Thought about it last year but didn't put much time or effort into it. In theory it should consume much less wood due to the efficient operation of the rocket type stove.
First rocket stove attempt was just some 3" galvanized pipe. It worked and I learned a few things about the principals.
My second attempt was a typical j type rocket used in a mass heater but it would only boil a small pot with the exhaust. I made that out of some fire brick and an old flu liner from a chimney. Not well insulated. The higher temps are in the combustion area and I think this would work if you sunk a pan into the bottom of the j shape of the rocket stove but you would need to fit the pan into that area very precisely to keep the air flow without introducing any leaks.
My third attempt I used some 6" square tube made of 1/4" steel. I used a v shape to move the fuel and therefor the flames closer to the pan. Once I welded it up I fired it and it would boil a pot with a gallon of water but still not what I needed to utilize my 2 sq foot pan that my in laws made me for the top of my small wood stove.
4th attempt I changed the air intake to make this thing really rocket. Once I added the extra air intake it would boil a larger pot with two gallons of water no problem.
Once I did that I used an old two drawer file cabinet to mount it into. I placed a brick on the bottom of the cabinet and placed the rocket on top of it. That brought the top to the perfect height. I sealed it with some sheet metal and filled the whole box with perlite. I capped the perlite on top with some fire brick. That would boil a restaurant pan 3/4 full and shoot flames out the top of the riser and around the pan. Yehaaa!
Just a little more now. I built a shroud around the large pan I have and pushed the exhaust out the back and up some 6" flue pipe.
It will now give me a thriving rolling boil in the 2 sq ft pan with as much fluid as you want. You can see where it was getting too hot on the side of the shroud so I put a fire brick on each side to protect the sheet metal shroud. The shroud is set off the pan about an inch to inch and a half to keep the air flowing.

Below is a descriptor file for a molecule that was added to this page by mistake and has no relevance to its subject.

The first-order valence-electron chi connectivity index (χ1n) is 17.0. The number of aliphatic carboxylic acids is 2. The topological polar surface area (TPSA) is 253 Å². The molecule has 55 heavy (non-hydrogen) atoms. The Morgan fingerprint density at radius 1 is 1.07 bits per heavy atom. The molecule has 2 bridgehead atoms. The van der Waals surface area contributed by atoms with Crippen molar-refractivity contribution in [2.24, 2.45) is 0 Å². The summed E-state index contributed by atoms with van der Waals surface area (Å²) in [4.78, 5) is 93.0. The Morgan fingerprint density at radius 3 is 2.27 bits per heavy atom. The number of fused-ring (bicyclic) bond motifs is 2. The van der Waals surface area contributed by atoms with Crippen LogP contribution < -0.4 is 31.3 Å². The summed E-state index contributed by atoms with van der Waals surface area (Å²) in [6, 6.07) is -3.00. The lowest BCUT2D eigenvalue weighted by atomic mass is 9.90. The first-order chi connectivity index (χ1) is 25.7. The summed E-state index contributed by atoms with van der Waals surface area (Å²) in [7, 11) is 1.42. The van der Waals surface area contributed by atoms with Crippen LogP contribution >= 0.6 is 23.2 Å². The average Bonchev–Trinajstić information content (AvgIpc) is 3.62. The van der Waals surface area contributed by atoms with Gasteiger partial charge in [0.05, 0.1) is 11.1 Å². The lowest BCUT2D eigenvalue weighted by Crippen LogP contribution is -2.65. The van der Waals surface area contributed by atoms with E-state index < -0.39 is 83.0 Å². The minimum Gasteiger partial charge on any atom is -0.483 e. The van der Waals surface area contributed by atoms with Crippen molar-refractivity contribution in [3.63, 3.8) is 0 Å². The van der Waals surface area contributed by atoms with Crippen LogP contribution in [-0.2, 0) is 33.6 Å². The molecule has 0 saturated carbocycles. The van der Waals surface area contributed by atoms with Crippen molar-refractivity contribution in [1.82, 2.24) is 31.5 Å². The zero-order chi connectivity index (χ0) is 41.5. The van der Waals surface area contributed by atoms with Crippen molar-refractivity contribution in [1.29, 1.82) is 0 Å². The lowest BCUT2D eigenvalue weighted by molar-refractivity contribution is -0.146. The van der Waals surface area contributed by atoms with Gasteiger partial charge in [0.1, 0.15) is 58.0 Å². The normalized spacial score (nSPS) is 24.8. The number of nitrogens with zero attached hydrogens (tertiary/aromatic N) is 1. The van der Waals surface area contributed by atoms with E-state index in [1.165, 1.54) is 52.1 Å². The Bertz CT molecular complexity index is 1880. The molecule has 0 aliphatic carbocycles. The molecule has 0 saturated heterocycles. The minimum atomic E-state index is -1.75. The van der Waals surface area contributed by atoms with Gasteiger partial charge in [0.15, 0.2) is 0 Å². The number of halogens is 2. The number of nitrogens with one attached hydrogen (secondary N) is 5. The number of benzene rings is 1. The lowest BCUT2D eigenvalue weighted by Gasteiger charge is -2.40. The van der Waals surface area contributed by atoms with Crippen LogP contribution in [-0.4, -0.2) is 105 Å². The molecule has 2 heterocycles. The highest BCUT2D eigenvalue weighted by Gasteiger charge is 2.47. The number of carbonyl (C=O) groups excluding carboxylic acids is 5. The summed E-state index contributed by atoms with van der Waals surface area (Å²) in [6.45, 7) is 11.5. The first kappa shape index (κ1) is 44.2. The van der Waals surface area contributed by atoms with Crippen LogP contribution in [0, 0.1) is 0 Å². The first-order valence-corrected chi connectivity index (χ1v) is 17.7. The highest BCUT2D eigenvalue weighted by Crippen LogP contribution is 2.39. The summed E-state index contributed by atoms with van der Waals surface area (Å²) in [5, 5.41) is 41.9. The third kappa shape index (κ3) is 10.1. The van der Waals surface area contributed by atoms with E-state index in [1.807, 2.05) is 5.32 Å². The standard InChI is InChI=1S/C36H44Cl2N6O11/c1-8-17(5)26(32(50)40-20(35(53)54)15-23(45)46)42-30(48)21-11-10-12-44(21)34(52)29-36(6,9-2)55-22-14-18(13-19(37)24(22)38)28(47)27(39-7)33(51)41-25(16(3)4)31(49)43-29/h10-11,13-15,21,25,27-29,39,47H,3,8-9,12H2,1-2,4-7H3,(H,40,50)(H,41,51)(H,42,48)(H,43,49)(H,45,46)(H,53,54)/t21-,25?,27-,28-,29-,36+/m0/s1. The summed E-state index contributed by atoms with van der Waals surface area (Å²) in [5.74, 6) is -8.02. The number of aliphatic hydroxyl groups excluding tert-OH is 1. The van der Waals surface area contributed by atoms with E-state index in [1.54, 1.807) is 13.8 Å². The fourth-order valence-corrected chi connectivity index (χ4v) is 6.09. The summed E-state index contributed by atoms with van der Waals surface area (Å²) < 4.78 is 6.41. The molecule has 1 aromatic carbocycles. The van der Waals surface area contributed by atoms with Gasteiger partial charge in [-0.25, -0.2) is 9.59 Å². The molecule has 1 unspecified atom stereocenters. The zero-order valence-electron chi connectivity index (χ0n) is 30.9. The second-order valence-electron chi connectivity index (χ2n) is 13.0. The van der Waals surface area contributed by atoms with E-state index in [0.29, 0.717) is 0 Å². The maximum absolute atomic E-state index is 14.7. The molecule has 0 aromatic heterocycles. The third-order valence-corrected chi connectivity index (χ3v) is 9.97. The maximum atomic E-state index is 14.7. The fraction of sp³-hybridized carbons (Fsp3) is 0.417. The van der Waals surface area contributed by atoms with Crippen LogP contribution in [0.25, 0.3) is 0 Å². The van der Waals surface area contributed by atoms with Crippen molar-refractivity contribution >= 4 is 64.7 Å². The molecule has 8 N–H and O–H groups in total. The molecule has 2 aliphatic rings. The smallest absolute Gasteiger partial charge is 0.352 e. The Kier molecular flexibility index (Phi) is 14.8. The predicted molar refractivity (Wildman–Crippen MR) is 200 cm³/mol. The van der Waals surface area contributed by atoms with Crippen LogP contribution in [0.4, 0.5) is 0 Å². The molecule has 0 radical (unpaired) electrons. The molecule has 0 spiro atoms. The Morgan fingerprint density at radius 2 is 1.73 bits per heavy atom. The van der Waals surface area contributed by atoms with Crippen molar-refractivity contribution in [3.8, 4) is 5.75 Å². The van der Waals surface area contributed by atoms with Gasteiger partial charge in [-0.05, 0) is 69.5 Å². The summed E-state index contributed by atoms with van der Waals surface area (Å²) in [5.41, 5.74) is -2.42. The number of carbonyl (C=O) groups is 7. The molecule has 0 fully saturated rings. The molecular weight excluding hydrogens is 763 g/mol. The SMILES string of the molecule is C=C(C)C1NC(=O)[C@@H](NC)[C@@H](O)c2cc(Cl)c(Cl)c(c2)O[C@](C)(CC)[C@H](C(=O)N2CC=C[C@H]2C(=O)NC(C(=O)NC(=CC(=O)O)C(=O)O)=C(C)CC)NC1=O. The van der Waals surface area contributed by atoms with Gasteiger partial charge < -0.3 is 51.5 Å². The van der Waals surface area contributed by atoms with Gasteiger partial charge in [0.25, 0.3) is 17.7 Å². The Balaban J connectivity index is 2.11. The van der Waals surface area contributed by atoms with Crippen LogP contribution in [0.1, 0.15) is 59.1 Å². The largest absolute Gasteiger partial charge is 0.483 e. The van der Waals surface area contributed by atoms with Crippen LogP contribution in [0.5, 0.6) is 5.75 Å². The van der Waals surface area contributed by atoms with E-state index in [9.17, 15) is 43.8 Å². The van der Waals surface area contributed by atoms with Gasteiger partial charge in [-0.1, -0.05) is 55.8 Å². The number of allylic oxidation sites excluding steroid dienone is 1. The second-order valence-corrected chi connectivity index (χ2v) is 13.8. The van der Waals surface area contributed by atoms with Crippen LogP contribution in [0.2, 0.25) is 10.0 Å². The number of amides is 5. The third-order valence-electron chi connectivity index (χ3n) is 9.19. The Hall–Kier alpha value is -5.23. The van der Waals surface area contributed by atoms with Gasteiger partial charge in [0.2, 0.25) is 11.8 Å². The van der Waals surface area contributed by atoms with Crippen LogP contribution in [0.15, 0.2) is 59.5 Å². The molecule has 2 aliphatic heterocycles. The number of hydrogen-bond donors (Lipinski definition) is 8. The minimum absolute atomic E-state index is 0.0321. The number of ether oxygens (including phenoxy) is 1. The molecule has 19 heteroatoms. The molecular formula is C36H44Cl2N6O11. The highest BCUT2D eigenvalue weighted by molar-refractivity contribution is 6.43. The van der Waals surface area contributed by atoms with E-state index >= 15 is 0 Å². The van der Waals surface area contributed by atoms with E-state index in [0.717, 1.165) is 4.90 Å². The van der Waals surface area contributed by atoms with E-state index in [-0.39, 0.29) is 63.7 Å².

The best thing is it sips wood. Only the ends of the fuel burns and max is 6" wide so what used to require a full wood stove to operate now just the tips of the wood. It completely consumes every bit of fuel in the combustion chamber so no smoke or soot. Amazing! Still learning but I may try to expand the principals on a larger scale.
Next test burn I will get some pictures of it cranking!
Mike,....looks nice. I haven't done syrup yet, but hope to in the future. What I can't get a feeling for is how much time/effort/cost went into the prototypes. What I'm thinking here is somehow increasing your pan surface area so that the same volume of sap is spread over a larger area, thus getting faster evaporation. Yet an experienced syruper will know if there is diminishing returns from increased surface area: It may become difficult to recover that viscous syrup from a larger pan and not be worth it. In any even, if rocket stoves are being used for this purpose, would it be possible to fabricate three or four stoves in a row out of assembled firebrick?......have them all running at once? With one long rectangular pan placed across all four chimneys, that should evaporate a lot of sap....Maybe?
“The most important decision we make is whether we believe we live in a friendly or hostile universe.”― Albert Einstein
- O. K. , I'll be the lightening Rod here This is indeed a Successful adaptation of a Rocket Cook Stove, as such it predates the rocket mass heater by nearly 10 years.
It does not have a burn tunnel or a true Heat Riser Though I do expect that it has some insulation. Max temperatures can reach as high as 1000ºF IMHO. It will
definitely burn much hotter and cleaner on less wood that a conventionally fired Maple Syrup arch.
In fact much of the increased performance is from the smaller wood with increased surface area ! The one major thing they have in common is very true of most kinds
of Solid Fuel heaters and that is a major difficulty of throttling ether stove back, except by the practice of not 'feeding them any more fuel'
It will be interesting to see the tweaks necessary to achieve the longevity of these new modifications !
I just want to make sure that a clear line is drawn between the characteristics of this Rocket (Cook) Stove and the rocket mass heater
I product that the next big change will actually be a series of very modest steps as we adapt the Rocket (cook) Stove to work with a near conventional evaporator pan,
and the evaporator pan with this (cook) Stove and perhaps a modification of the basic arch !
For the Good of All the Crafts ! Big AL
Success has a Thousand Fathers , Failure is an Orphan
LOOK AT THE " SIMILAR THREADS " BELOW !
posted 3 years ago
The surface area is the determining factor for evaporation. You can expect 1 gallon of evaporation per hour with one square foot of surface area. A pan with flues in it will double that evaporation rate. I am using a flat pan. I also run a 10 sq foot pan on a more traditional arch.
I think I can add some more pictures with this post of the prototypes.
I would also like to use the flow from the flue to warm my butt down the road.
Using two plates that cover the inputs I can control the fire pretty well or even shut the stove right down by starving it.
Your idea of perhaps 4 rockets in a row may be in the future. Spreading the flow of heat exiting the riser will also be something to work on from the prototype when 2015 syrup season is over.
posted 3 years ago
Just a couple when it is running
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